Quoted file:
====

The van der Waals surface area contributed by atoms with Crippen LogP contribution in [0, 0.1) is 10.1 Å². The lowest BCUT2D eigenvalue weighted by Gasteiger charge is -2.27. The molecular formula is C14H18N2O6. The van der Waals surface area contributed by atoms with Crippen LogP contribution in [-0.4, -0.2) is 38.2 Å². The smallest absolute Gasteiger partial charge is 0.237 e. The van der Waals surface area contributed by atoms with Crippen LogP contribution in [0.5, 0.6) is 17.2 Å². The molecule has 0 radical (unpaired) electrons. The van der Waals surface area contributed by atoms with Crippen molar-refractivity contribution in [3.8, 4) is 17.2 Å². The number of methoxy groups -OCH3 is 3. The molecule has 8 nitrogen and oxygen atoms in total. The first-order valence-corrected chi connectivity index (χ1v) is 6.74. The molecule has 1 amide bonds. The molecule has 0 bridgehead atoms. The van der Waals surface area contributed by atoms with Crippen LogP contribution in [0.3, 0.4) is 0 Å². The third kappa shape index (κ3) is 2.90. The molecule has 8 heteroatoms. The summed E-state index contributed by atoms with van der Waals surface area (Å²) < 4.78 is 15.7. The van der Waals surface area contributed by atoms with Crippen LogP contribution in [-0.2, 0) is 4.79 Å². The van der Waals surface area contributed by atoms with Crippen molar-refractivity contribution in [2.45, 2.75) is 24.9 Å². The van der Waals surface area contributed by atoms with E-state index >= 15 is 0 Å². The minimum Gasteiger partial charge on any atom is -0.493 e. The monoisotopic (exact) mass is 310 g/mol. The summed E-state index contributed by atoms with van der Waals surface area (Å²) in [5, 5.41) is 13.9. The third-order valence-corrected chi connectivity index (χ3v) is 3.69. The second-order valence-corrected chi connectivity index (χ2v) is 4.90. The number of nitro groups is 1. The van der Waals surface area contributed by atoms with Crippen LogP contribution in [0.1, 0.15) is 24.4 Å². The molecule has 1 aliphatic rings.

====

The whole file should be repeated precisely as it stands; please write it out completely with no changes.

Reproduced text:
The van der Waals surface area contributed by atoms with Crippen LogP contribution in [0, 0.1) is 10.1 Å². The lowest BCUT2D eigenvalue weighted by Gasteiger charge is -2.27. The molecular formula is C14H18N2O6. The van der Waals surface area contributed by atoms with Crippen LogP contribution in [-0.4, -0.2) is 38.2 Å². The smallest absolute Gasteiger partial charge is 0.237 e. The van der Waals surface area contributed by atoms with Crippen LogP contribution in [0.5, 0.6) is 17.2 Å². The molecule has 0 radical (unpaired) electrons. The van der Waals surface area contributed by atoms with Crippen molar-refractivity contribution in [3.8, 4) is 17.2 Å². The number of methoxy groups -OCH3 is 3. The molecule has 8 nitrogen and oxygen atoms in total. The first-order valence-corrected chi connectivity index (χ1v) is 6.74. The molecule has 1 amide bonds. The molecule has 0 bridgehead atoms. The van der Waals surface area contributed by atoms with Crippen LogP contribution in [0.3, 0.4) is 0 Å². The third kappa shape index (κ3) is 2.90. The molecule has 8 heteroatoms. The summed E-state index contributed by atoms with van der Waals surface area (Å²) < 4.78 is 15.7. The van der Waals surface area contributed by atoms with Crippen LogP contribution in [-0.2, 0) is 4.79 Å². The van der Waals surface area contributed by atoms with Crippen molar-refractivity contribution in [2.45, 2.75) is 24.9 Å². The van der Waals surface area contributed by atoms with E-state index >= 15 is 0 Å². The minimum Gasteiger partial charge on any atom is -0.493 e. The monoisotopic (exact) mass is 310 g/mol. The summed E-state index contributed by atoms with van der Waals surface area (Å²) in [5, 5.41) is 13.9. The third-order valence-corrected chi connectivity index (χ3v) is 3.69. The second-order valence-corrected chi connectivity index (χ2v) is 4.90. The number of nitro groups is 1. The van der Waals surface area contributed by atoms with Crippen LogP contribution in [0.1, 0.15) is 24.4 Å². The molecule has 1 aliphatic rings.